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Everyday Ethics – Who Owns A Wedding?

by The Ethics Centre
04 February 2016
EVERYDAY ETHICS
We’re tackling your everyday dilemmas. This week, what should you do if your parents try to influence your wedding? And can you keep applying for new jobs after you’ve accepted a position somewhere?

I’m getting married next year. Because my fiancé and I are still studying, our parents are paying for the wedding between them. Both sets of parents are getting pushy about certain details, like the guest list. My parents are also pushing for a Christian ceremony even though I don’t go to church anymore. We're grateful for the help, but this seems like too much. Are we obliged to give them what they’re asking for because they’re paying for the wedding?

Ah yes. This one will be familiar to anyone who has ever organised a wedding – though some have it worse than others!

Your obligations depend on the terms under which your parents and in-laws gave the money. First, if the money was given as a gift, then I don't think you're obligated provide what they're asking. Gifts, by nature, should be condition-free.

It's a bit different if the money was given on certain conditions. In that case, it isn't a gift, but a kind of contract. If you made a conditional agreement, you should uphold your side of the deal, or return the money. But this only applies if there was a clear understanding of what the money signified. If you weren't aware of the expectations your parents held, you aren't bound by them – especially when they’re somewhat unreasonable.

 
If you weren't aware of the expectations your parents held, you aren't bound by them – especially when they’re somewhat unreasonable.

With this said, weddings are often communal occasions. There may be communal or cultural norms surrounding who you should invite, which your parents are helpfully bringing to your attention. Although you're free to reject those norms, there might be consequences for doing so. If you or your parents are part of a tight-knit community, violating some norms may cause offence.

Of course, it is your wedding, and should reflect you and your fiancé’s relationship. If adhering to a certain norm, like having a church ceremony, misrepresents your relationship, it would be wrong for you to take part in it. I think your duty to your own relationship would require you not to. 

As an adult, you don't have to obey your parents’ wishes if they conflict with what you want to do. However, you do owe them your respect. Perhaps then you should consider those suggestions that don't misrepresent your relationship (like the guest list), rather than rejecting them out of hand. You may not agree, but at least give them the time of day. That would be respectful, but also protect the day as a special and unique one for you.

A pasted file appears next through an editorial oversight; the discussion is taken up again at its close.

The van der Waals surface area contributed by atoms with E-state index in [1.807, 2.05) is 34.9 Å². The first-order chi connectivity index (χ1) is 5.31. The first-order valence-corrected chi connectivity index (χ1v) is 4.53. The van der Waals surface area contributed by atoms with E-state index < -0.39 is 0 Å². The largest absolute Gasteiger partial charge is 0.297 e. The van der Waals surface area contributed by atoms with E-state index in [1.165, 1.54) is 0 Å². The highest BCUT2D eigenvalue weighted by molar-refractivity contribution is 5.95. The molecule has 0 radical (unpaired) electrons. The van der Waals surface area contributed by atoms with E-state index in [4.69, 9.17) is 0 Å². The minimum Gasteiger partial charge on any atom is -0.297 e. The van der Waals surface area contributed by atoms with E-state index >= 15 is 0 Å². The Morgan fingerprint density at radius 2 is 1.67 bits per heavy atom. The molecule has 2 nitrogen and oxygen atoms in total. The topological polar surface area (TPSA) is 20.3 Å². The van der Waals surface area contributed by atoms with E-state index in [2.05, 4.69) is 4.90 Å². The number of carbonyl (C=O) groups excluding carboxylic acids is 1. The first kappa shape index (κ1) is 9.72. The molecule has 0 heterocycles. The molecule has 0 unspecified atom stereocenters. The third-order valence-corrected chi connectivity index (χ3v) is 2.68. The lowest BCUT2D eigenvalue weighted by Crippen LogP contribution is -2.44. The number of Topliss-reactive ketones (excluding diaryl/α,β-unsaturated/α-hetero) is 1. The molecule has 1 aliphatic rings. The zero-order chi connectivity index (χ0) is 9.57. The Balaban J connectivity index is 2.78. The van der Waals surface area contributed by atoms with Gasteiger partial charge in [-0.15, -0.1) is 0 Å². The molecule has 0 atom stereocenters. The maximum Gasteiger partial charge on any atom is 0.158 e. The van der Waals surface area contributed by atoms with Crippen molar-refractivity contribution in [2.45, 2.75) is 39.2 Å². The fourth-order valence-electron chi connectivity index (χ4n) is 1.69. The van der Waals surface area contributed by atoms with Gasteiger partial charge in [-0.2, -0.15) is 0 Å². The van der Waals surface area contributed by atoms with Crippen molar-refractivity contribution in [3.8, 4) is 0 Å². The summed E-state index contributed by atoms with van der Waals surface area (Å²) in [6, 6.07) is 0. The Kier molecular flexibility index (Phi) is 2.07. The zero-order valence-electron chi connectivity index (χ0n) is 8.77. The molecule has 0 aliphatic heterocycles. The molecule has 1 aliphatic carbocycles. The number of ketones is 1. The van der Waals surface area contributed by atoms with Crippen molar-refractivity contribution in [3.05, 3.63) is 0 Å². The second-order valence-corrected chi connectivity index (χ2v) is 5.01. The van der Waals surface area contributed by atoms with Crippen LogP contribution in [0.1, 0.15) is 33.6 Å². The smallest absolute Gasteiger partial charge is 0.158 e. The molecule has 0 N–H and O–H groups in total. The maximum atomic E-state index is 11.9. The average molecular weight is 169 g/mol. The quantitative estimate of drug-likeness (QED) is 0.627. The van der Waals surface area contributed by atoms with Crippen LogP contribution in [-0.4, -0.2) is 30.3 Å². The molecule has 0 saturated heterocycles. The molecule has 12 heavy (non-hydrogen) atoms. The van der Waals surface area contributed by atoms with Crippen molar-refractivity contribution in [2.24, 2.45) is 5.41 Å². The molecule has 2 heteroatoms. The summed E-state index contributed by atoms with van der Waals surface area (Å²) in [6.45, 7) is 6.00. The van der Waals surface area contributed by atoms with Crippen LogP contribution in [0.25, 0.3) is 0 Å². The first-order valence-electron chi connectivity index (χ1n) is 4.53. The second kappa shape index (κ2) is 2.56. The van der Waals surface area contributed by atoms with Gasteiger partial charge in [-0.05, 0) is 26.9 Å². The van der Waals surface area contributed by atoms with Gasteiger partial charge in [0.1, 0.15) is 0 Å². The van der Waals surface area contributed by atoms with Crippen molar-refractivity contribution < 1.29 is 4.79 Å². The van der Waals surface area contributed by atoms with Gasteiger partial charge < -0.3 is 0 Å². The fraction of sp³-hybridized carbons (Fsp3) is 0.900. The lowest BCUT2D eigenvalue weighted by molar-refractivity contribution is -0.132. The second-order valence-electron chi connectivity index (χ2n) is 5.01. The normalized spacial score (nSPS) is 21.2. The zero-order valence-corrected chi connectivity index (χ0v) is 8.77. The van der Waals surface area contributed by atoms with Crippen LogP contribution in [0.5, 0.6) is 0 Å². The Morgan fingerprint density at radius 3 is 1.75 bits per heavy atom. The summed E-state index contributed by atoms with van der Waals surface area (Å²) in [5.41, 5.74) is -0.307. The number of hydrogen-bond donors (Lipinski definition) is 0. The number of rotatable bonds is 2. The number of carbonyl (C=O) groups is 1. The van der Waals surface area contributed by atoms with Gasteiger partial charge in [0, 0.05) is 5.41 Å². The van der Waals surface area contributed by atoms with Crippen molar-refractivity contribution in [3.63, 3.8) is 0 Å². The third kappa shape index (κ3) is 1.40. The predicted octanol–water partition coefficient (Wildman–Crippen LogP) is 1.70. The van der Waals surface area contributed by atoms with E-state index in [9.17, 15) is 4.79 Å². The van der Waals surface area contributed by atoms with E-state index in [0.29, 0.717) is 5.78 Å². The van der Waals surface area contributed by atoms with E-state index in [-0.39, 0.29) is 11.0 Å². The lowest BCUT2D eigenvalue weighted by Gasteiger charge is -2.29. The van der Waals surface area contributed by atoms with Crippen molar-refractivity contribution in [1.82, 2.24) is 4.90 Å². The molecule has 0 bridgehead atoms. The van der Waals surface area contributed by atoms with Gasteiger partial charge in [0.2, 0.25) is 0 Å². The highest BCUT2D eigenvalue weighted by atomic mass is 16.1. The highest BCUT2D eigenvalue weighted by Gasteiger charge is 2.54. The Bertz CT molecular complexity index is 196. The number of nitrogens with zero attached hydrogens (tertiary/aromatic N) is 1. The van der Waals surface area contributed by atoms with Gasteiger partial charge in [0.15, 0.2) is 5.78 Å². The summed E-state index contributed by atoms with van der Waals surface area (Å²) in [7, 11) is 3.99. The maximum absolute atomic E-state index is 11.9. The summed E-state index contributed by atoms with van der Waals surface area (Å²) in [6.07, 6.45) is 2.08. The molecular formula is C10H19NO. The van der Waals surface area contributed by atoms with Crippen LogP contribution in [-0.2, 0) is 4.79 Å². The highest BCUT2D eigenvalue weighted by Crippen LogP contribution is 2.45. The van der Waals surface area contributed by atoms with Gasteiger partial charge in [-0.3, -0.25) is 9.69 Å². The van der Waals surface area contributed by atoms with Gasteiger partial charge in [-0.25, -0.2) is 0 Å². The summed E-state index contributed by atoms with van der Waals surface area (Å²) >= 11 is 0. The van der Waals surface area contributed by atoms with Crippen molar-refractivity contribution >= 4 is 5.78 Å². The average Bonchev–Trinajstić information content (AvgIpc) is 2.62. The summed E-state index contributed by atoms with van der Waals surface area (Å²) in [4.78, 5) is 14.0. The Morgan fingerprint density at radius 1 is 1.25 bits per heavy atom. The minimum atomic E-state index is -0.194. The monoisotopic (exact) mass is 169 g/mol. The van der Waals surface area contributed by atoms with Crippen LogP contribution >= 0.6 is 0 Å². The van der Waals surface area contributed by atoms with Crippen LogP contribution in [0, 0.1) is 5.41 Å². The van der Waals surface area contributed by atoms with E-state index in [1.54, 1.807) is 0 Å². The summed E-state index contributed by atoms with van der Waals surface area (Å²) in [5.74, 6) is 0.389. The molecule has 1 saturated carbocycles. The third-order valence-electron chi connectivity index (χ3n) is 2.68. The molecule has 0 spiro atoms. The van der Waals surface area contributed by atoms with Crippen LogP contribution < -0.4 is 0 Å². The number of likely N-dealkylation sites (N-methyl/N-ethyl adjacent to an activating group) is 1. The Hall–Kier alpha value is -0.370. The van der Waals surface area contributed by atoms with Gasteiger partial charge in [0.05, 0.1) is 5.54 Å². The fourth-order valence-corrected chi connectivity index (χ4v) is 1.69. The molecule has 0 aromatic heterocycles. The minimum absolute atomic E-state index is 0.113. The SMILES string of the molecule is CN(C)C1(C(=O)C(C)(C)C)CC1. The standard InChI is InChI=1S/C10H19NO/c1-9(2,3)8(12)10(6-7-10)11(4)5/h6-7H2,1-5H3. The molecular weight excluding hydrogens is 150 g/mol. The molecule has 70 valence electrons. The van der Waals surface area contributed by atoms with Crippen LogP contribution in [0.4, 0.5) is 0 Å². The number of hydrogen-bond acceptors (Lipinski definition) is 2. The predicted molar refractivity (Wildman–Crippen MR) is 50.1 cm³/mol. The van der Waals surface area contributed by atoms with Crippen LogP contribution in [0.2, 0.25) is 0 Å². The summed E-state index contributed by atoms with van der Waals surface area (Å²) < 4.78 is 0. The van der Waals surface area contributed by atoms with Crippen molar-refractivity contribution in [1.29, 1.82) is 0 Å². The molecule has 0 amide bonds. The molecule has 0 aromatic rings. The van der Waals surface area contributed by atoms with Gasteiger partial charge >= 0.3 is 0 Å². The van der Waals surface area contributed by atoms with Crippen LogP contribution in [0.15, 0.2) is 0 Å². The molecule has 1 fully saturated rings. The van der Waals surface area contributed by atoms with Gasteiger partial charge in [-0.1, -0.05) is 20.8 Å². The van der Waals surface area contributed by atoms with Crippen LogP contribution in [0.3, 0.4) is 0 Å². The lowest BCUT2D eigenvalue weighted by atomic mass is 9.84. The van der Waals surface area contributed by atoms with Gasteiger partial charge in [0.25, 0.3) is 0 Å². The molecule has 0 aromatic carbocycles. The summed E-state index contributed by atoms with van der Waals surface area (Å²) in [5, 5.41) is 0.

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Recently I've been applying for jobs. The market has been quite slim for roles that suit me, so I accepted a pretty dull job for the salary and stability. Yesterday I saw a job posting at my dream company. It’s the ideal role and I think I’d have a good chance of being successful. Is it wrong for me to accept the first job as a safety net whilst also applying for my dream job? 

When you boil it down, this question is really about whether it's ok to use other people to get what we want. Accepting a role signifies a commitment to that role for a reasonable period of time. If you're applying for other roles, you don't have that commitment. Unless you inform the employer of your other applications, I'd say what you’re doing is dishonest. 

To see how this is unfair, consider the opposite. Imagine if you received an offer for your dream job. How would you feel if the company received a late applicant who was highly qualified, and interviewed them, despite having hired you? Whether they hired the other candidate or not, you'd feel wronged. That's more or less what you're doing to the business. If you'd feel awful being used as a stop-gap, it's inconsistent to do it to others. 

If, at this stage, you're still keen to chase your dream job, I think that's fine. But you should withdraw your acceptance soon. This will allow the business time to offer the role to other candidates who might have applied. The longer you leave it, the more you inconvenience them. 

If you've got a question or dilemma you'd like ‪#EverydayEthics to review – email us at communications@ethics.org.au and we'll post an anonymous selection on our blog this year. 

 
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